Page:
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We, the people of South Africa, declare for all our country and the world to know: That South Africa belongs to all who live in it, black and white, and that no government can justly claim authority unless it is based on the will of the people1 We, the people of South Africa … Believe that South Africa belongs to all who live in it, united in our diversity.2 Among the most consistent threads in the discourse of liberation in South Africa was a commitment to non-racialism. How strong that thread was – unbreakable3 according to some, distinctly fragile according to others4 – can be debated. But from the 1955 Freedom Charter to the 1996 Constitution non-racialism has featured significantly in the canon of all anti-apartheid organisations. The same applies internationally. But it has also become clear since democracy was ushered in, in 1994, that a critical weakness was the failure to define non-racialism, to give it content beyond that of a slogan or a self-evident ‘good thing’.5 It made intuitive sense, uniting races where apartheid divided them. But beyond that, what was the meaning of non-racialism? The 1996 Constitution implicitly defined it as a democratic state where the rights of every citizen are equally protected by the law. But is non-racialism the same as formal equality? Is there no more to it than that, nothing to do with the actions or moral base of individuals? Is it a passive or an active state? Are there specific types of action required of a non-racialist, or is it all left to the state or political parties or courts to resolve? For example, should the erstwhile non-racialist follow the advice of Warren Beatty (in Bulworth) when he suggested that non-racial democrats should pursue ‘… a programme of voluntary, free-spirited, open-ended procreative racial deconstruction’, Introduction PNR_FMch1_4:Layout 1 9/10/09 1:59 PM Page 1 by which was meant, he explained, ‘… everybody just gotta keep fuckin’ everybody till we’re all the same color’6 ? If for some reason this fails to appeal, does non-racialism require (some other types of) pro-action on the part of the would-be non-racialist? And if so, what form should this take? Is equity or redress involved, whereby the non-racialist can or should make amends for the racialism of the past? How, and to whom, and for how long? Who decides when enough is enough? And most importantly, how can this be done at an ethical level? How do we move beyond repentance and redress – the latter currently the focus of much state activity – and look to building new citizens and a new society on a new moral basis, where individuals are not immediately pigeonholed socially, economically , psychologically, intellectually or morally, by their race? How do we create spaces where citizens can leave behind the trappings of race and engage as fellow South Africans? There are no guidelines for being a genuinely non-racial citizen of the new South Africa. Worryingly, no one – including the African National Congress (ANC)-led government – seems to know what a ‘normal’ post-apartheid state looks like, or how we will know when we reach it. South Africa has been in a transition or undergoing transformation since 1994 – overwhelmingly, and appropriately, based on racial redress. But how will we know when South Africa has stopped becoming and has arrived? There is a more compelling philosophical question underpinning the issue, namely is it possible for non-racialism to be realised under a nationalist government? Is nonracialism compatible with nationalism at all? Non-racialism was crafted by the African nationalist resistance movement in response to apartheid, itself a nationalist-fuelled ideology; but it remains questionable whether that same African National Congress is able to throw off the constraints and racial blinkers of nationalism and truly embrace non-racialism. Much of this book analyses the warnings – of radical Marxists, liberals, socialists, humanists and others from the 1950s – that nationalists, in the words of Moeletsi Mbeki (brother of the more famous Thabo), were not militant democrats: African nationalism was a movement of the small,Westernised black elite that emerged under colonialism. Its fight was always for inclusion in the colonial system so that it, too, could benefit from the spoils of colonialism.7 Ever since the African and Indian congresses formed an alliance, the approach has been ‘equality under African leadership’. Post-apartheid experience to date suggests that this is incompatible with...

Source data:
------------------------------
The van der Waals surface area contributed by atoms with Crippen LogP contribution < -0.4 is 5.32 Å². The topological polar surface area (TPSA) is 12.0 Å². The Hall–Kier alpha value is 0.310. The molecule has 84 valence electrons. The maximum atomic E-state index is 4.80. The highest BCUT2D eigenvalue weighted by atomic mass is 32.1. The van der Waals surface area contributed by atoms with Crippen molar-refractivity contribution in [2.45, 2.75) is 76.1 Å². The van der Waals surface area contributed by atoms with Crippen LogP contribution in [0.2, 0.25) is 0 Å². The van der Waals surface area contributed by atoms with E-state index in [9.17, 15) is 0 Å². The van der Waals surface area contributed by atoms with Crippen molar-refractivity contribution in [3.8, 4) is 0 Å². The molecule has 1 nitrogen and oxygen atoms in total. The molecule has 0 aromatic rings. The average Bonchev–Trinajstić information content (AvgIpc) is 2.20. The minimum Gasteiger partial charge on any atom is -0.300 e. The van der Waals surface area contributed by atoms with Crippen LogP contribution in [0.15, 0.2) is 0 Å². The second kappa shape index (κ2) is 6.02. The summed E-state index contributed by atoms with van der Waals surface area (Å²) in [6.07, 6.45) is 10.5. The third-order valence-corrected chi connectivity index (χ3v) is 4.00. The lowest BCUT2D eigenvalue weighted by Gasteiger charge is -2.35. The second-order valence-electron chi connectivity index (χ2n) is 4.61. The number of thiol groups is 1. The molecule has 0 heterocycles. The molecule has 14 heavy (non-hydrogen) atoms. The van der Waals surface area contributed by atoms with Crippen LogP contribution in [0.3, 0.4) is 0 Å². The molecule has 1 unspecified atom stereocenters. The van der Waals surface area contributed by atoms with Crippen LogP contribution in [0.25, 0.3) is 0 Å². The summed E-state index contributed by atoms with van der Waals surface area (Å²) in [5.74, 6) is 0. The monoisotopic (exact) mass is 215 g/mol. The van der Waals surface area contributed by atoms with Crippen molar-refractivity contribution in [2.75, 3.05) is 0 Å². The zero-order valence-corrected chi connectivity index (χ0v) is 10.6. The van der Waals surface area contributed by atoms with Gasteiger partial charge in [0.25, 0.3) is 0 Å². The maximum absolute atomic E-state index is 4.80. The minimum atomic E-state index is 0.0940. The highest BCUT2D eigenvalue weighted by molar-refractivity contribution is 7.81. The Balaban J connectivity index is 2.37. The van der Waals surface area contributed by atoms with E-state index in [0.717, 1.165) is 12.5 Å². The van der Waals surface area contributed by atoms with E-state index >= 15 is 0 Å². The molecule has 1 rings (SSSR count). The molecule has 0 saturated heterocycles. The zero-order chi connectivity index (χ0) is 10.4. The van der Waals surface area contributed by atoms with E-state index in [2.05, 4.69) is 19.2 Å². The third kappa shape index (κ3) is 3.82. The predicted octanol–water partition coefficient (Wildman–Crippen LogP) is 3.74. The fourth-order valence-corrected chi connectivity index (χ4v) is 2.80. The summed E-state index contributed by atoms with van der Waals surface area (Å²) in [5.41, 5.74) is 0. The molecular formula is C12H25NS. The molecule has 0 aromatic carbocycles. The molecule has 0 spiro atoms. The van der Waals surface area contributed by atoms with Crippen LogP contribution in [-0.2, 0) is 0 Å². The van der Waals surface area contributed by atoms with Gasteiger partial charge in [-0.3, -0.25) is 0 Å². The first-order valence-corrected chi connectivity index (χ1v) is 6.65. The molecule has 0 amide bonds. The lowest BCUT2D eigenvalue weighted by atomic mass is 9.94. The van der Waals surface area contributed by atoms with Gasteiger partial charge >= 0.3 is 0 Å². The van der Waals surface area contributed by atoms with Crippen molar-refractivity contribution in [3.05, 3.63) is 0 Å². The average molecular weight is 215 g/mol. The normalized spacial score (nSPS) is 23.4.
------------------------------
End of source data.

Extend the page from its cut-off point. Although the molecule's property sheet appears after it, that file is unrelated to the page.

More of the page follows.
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MARC Record
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